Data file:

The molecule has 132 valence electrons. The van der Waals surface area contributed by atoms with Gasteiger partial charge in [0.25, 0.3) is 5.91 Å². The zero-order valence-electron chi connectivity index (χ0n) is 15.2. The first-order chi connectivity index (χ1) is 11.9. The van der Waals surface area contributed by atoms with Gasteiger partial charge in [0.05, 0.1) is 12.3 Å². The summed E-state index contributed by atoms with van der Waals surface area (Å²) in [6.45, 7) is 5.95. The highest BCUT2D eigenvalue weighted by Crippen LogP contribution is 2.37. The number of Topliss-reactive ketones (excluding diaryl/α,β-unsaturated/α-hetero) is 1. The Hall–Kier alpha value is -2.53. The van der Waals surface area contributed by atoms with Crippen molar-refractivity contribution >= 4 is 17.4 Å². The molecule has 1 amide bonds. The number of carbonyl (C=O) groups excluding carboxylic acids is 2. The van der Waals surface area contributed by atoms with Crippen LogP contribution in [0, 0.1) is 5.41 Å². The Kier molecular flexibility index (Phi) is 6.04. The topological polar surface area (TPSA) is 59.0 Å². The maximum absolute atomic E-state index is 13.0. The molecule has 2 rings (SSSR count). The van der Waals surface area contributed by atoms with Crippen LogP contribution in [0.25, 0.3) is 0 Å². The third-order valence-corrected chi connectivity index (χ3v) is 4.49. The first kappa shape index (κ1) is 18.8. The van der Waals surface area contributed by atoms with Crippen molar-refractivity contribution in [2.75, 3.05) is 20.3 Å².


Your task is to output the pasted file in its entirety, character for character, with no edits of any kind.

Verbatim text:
The molecule has 132 valence electrons. The van der Waals surface area contributed by atoms with Gasteiger partial charge in [0.25, 0.3) is 5.91 Å². The zero-order valence-electron chi connectivity index (χ0n) is 15.2. The first-order chi connectivity index (χ1) is 11.9. The van der Waals surface area contributed by atoms with Gasteiger partial charge in [0.05, 0.1) is 12.3 Å². The summed E-state index contributed by atoms with van der Waals surface area (Å²) in [6.45, 7) is 5.95. The highest BCUT2D eigenvalue weighted by Crippen LogP contribution is 2.37. The number of Topliss-reactive ketones (excluding diaryl/α,β-unsaturated/α-hetero) is 1. The Hall–Kier alpha value is -2.53. The van der Waals surface area contributed by atoms with Crippen molar-refractivity contribution >= 4 is 17.4 Å². The molecule has 1 amide bonds. The number of carbonyl (C=O) groups excluding carboxylic acids is 2. The van der Waals surface area contributed by atoms with Crippen LogP contribution in [0, 0.1) is 5.41 Å². The Kier molecular flexibility index (Phi) is 6.04. The topological polar surface area (TPSA) is 59.0 Å². The maximum absolute atomic E-state index is 13.0. The molecule has 2 rings (SSSR count). The van der Waals surface area contributed by atoms with Crippen LogP contribution in [0.25, 0.3) is 0 Å². The third-order valence-corrected chi connectivity index (χ3v) is 4.49. The first kappa shape index (κ1) is 18.8. The van der Waals surface area contributed by atoms with Crippen molar-refractivity contribution in [2.75, 3.05) is 20.3 Å².